Do you want to introduce new vocabulary words to kids — and get those words to stick? Try my favorite new vocabulary book called Absurd Words by Tara Lazar plus practical strategies for learning all the cool new vocabulary words that you’ll read in Tara’s book.
Absurd Words: Vocabulary Words for Kids
First, let’s look at Absurd Words: A Kids’ Fun and Hilarious Vocabulary Builder for Future Word Nerds by Tara Lazar.
In a recent virtual coffee, Tara told me how much fun this book was to write because she had been collecting cool, weird, and exciting words for YEARS.
I don’t know about you but I’m thrilled she finally compiled them all (750+) into a book.
She told me that first, she had to figure out a format. She ended up categorizing the words in topical groupings starting with “Itchy Feet: Words for journeys, adventures, and travel to new places” and ending with “Crashwords: The power to create your own fresh, new words“. Some of the Itchy Feet words in this category are archipelago, vagabond, and boondocks while Crashwords words include jeggings, spork, and ginormous.
Each category’s title page shows the included words. Here’s the “Style Profile” introduction page.
Then, each word listing includes its part of speech, pronunciation, definition, an example sentence, and occasionally its synonyms.
But that’s not all you’ll find…
- bright illustrations
- fun, appealing page design
- trivia (“Level Up”)
- cultural significance (“Pop Culture”)
- history of the word (“The Roots”)
What’s the big deal with vocabulary words?
- improves reading comprehension
- improves writing ability
- improves academic success in other content areas such as science and history
- improves communication
Basically, whether you’re in preschool or 8th grade, learning the meaning of new words makes a significant difference in a child’s life.
Learning Vocabulary Words
Next, let’s discuss how to LEARN all the cool new words in Tara’s book…
I’m writing this section for myself as well as for your kids.
Over the last ten years, I’ve been very sick with mold toxicity — and once we figured out what it was (years of doctors and zero answers), after even more years with answers and trying to detox, I am finally ALMOST better.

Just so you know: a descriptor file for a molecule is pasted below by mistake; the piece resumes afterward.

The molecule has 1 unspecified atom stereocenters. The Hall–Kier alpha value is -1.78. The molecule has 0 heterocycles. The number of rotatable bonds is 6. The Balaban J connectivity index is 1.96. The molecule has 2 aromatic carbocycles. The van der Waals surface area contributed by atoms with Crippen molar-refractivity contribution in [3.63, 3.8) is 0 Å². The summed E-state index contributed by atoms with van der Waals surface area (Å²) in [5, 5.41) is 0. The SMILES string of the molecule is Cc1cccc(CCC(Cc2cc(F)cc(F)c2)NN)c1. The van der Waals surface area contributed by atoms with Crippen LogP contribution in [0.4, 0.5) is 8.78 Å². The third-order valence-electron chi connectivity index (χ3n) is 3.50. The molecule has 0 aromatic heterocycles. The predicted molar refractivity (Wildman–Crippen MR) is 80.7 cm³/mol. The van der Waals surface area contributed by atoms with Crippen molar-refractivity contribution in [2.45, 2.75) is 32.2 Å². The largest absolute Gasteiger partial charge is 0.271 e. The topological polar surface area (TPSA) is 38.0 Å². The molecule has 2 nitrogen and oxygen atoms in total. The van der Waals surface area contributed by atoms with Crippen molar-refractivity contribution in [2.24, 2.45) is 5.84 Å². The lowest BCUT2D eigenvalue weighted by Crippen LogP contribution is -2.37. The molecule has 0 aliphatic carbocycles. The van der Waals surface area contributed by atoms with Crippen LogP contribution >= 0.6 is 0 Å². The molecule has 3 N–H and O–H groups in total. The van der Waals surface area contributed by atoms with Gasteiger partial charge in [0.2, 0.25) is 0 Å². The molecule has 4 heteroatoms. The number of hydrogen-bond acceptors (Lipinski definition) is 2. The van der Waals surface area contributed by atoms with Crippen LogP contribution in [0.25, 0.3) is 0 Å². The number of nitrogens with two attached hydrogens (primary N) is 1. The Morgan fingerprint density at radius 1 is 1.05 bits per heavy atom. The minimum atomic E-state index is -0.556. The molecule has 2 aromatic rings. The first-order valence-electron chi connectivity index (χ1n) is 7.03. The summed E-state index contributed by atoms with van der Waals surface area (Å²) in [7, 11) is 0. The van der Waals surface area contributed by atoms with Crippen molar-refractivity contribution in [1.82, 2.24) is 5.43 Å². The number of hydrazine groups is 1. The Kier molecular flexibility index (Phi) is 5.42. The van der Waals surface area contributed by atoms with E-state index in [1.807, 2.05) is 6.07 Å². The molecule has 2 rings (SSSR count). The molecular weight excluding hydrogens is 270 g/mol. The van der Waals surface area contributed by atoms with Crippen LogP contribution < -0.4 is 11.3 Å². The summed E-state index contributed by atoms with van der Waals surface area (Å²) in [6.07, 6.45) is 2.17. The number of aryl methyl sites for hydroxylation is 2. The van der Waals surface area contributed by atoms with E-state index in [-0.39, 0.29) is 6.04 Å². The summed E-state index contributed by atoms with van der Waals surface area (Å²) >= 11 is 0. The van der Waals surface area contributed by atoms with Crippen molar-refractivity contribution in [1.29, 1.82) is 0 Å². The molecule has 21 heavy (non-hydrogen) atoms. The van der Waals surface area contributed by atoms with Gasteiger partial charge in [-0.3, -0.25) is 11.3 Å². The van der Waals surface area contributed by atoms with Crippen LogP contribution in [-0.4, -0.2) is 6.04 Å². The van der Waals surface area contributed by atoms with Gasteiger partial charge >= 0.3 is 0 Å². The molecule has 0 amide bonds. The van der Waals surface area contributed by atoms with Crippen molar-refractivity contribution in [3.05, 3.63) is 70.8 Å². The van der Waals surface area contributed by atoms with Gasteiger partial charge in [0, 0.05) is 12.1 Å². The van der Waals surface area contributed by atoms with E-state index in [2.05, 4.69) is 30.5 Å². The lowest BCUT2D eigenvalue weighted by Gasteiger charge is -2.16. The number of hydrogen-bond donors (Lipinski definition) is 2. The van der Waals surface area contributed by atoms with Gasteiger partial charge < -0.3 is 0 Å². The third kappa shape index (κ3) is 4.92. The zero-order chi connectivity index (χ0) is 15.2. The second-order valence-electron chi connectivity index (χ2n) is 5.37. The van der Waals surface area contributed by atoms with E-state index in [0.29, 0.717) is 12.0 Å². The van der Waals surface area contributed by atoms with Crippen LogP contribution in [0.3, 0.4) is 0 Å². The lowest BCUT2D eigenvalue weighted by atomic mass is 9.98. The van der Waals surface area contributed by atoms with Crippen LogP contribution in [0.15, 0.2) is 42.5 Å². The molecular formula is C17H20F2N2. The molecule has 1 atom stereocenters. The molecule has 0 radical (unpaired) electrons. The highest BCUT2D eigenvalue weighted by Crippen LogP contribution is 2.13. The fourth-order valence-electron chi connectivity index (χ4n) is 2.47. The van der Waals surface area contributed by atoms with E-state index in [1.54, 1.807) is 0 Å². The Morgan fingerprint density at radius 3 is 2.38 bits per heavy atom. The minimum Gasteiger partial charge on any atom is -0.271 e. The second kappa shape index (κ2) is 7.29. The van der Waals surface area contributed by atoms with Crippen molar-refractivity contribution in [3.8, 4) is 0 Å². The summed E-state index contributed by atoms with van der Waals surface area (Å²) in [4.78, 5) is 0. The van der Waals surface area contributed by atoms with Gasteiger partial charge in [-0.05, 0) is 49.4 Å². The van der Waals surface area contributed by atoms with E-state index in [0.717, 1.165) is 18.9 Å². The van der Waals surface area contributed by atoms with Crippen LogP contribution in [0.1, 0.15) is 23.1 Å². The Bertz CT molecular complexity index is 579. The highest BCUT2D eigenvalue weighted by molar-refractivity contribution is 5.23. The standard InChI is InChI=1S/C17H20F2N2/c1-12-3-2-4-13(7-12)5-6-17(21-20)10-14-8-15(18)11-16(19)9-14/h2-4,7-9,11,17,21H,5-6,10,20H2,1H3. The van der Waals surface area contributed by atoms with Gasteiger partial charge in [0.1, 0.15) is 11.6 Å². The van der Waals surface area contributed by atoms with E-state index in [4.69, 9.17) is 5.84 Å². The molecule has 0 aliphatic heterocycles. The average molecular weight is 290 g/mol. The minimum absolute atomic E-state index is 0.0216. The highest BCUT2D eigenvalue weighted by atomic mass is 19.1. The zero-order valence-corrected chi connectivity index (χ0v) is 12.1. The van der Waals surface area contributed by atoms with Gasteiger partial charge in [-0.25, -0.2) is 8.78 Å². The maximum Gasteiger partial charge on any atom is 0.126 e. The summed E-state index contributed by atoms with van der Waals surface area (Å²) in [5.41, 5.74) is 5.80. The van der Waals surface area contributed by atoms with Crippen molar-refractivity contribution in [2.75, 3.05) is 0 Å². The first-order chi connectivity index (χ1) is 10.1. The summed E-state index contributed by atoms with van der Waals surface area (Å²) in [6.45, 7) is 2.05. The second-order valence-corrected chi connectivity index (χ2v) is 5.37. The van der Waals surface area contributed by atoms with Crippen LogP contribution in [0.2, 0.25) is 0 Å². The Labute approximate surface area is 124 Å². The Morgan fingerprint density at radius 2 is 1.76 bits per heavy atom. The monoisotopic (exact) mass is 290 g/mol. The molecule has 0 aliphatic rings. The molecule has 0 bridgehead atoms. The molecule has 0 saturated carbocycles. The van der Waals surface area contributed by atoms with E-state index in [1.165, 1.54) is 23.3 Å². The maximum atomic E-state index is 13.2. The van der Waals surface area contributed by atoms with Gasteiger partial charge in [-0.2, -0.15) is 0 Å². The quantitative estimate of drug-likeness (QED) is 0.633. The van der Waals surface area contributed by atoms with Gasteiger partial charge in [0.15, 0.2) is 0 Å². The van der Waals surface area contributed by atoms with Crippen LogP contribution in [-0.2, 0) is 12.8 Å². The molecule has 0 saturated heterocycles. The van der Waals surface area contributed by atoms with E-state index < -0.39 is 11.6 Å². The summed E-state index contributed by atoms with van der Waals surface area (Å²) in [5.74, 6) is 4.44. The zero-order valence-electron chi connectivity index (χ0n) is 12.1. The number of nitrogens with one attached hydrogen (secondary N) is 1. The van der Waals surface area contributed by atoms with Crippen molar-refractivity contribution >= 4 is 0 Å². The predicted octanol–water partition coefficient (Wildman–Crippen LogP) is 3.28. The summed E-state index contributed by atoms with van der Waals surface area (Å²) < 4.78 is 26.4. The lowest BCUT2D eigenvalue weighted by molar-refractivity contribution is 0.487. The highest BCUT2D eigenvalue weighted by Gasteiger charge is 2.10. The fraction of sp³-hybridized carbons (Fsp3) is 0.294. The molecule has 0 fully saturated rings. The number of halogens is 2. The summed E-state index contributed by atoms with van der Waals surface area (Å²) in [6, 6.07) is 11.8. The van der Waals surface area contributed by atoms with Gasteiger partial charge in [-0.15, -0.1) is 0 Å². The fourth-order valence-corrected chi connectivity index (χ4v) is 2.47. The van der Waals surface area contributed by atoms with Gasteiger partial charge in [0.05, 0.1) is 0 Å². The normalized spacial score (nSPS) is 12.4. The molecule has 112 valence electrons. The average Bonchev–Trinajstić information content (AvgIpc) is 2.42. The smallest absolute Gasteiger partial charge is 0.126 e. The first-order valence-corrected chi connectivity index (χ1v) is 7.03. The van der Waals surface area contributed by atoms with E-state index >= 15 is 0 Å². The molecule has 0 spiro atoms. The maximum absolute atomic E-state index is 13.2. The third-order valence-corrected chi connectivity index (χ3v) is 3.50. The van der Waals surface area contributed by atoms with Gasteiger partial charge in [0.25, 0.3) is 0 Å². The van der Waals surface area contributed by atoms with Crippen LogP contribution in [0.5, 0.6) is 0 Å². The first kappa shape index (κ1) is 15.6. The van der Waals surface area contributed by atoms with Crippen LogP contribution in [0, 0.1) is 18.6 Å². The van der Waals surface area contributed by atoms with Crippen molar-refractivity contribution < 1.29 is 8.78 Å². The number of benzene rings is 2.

Losing my words to this illness’s indescribable and persistent brain fog was one of its many symptoms. I often feel like Charlie in Flowers for Algernon who remembers that he used to be smart but isn’t anymore.
For example, I can’t remember my neighbor and friend of 12 years’s name without going through a complex weird coping strategy of mental tricks to remind myself of her name. This takes at least 2 minutes. It’s not conducive to saying hello across the fence.
Another example is in my writing. I can’t remember so many words so I end up changing sentences and using basic words (no judgment, just explaining) to write. It is what it is and I’m coping.
However, I think that I can handle more words– if only, I could remember them. After all, in the last few months of less toxicity, I’ve been able to work out again and not crash in bed for a week afterward. Progress. Maybe my words will come back, too?
For kids and for me, how do we learn new vocabulary words and make them stick?
HERE ARE 17 AT HOME IDEAS including conversation, games, and collections.
HERE ARE 8 INSTRUCTIONAL IDEAS including a TIP chart, “Save the Last Word for Me”, and Word Talks.
All of the above ideas involve a deeper dive into the new words. In other words, these ideas encourage a closer look at each word to reinforce the meaning and the word’s use in conversation, reading, and writing.
Go to the articles and pick one new idea. Maybe you’ll start a word collection. Maybe you’ll do word talks.
Try something new.
Add in Tara’s book and watch what happens!
(I’m still deciding what I will do– any suggestions?)